Right now I am writing on the beach. It's dark, Bon Iver is playing from the stereo on the back patio and a smell of campfire is being blown by the crashing waves into my direction. My friends and husband are inside the glowing cabana behind me, cleaning up the spectacular dinner we had of grilled burgers, fresh fruit and slightly blackened summer vegetables. They're laughing, I can hear the echos.
This is our second annual Couple's Retreat on San Juan Capistrano, California. Our children are all being safely shepherded by family back home and we're using this time to do nothing. Nothing includes, sitting on the beach, swimming in the surf, eating and rinse and repeat. Those are our choices. Also, Coke, Diet Coke, Coke Zero and my personal favorite, Vanilla Coke with a squeeze of fresh lemon.
Awhile ago I received a text from someone at a blogger's conference, "Why aren't you here?" it read, "these are your people." I've thought a lot about that phrase "these are your people." First, is it okay to "have" a people? And second, if I have a people they probably aren't motivated enough to go to blogger conferences. They're probably more like me, drawn to experiences of unabashed indolence. My people like to do nothing.
Of course, we've had some pretty intense discussions. I think we feel like if we're going to be physically lazy we can't be intellectual lazy too. So we're lounging and yapping. Our different backgrounds--photography, writing, acting, music, cooking, advertising, education and computer engineering--all makes us an eclectic group with different things to say. In full disclosure, it's a near-perfect vacation.
Last spring I promised the good people of the Stronger Marriage Blog that I would write a guest post for them. Though I've thought and thought about what I'd write on marriage, I've never solidified an actual post. I asked my friends on this retreat to help me with the composure process by asking them, "Why did you get married?" Jed Wells was the first to respond (only I didn't want to post his because his writing makes mine feel anemic) here's his response:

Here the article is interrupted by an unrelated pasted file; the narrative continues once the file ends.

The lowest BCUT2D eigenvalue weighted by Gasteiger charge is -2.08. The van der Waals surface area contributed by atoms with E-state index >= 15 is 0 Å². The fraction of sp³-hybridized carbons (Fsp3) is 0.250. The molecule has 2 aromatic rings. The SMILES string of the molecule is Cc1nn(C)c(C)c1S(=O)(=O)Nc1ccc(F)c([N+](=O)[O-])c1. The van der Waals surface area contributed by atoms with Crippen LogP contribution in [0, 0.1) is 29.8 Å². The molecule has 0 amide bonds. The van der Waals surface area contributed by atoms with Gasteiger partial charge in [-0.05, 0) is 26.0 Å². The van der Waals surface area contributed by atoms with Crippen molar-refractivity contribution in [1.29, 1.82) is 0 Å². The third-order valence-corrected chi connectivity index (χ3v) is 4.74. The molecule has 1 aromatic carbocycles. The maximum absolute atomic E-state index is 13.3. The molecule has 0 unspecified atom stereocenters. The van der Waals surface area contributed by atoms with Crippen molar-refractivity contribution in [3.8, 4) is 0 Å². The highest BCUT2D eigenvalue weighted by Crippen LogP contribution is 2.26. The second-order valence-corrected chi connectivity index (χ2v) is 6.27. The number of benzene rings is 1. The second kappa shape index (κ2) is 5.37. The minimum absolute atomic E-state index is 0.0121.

I was 16 when I was given a glimpse of my future with Jayne. It was a blurry glimpse, absent of detail and clouded by impression. I've heard stories of people being bitten by snakes, their descriptions of paralysis and the heat coursing into their limbs. That's what it was like, but less painful.
Jayne was the nicest young person I'd ever met when the notes we passed in the halls between classes turned into lengthy epistles. She was funny, too. And recently blooming into her young womanhood. I could find her face among the thousands as we shuffled between the lockers, and when she slowed to hand me a letter, the dull flurry of color behind my ribs exploded and shivered in my cheeks and finger tips. I slipped into a bathroom stall and inhaled the perfume that had escaped her wrists as they slid across the paper.
Jayne was on her way down to play the piano for the choir. There was nothing remarkable about the day or the song, but the choir broke into a spontaneous applause as she walked to the front of the room. She demurred and probably blushed. And something stung me under my sternum, and the venom was hot and pleasant, and it stole the life out of my arms and legs. She moved in slow motion and the kids around me slowed down too and their clapping hands stopped making any noise. The picture of my life with her painted itself in broad washes of warm color. And I knew that we would be married forever.
I've been addicted to Jayne for a long time. I need to be near her. I am dependent on the way she makes me feel. Getting married was the surest way of being closer to her than to any other human. And as an addict, I sometimes feel like I was robbed of the choice to be with her. It was presented to me as a necessity to my happiness and I embraced it as such. And happiness feels like such a hollow word next to what it's like with her.
The other night over dinner we mourned the excitement of passing each other in the halls at school. It wasn't that long ago that her letters twisted me into knots and sneaking a kiss in the auditorium gave me a high that should have been illegal, but some days it feels like a lifetime ago. But trade that for the peace of waking up next to her? Of raising the kids with her that we made together? Trade it for nights in tears about bills or the loss of a job, the white-knuckled prayers on our knees together? If I could have another first kiss in exchange for a second of what we have now, I wouldn't take it.
Never. No never, no never.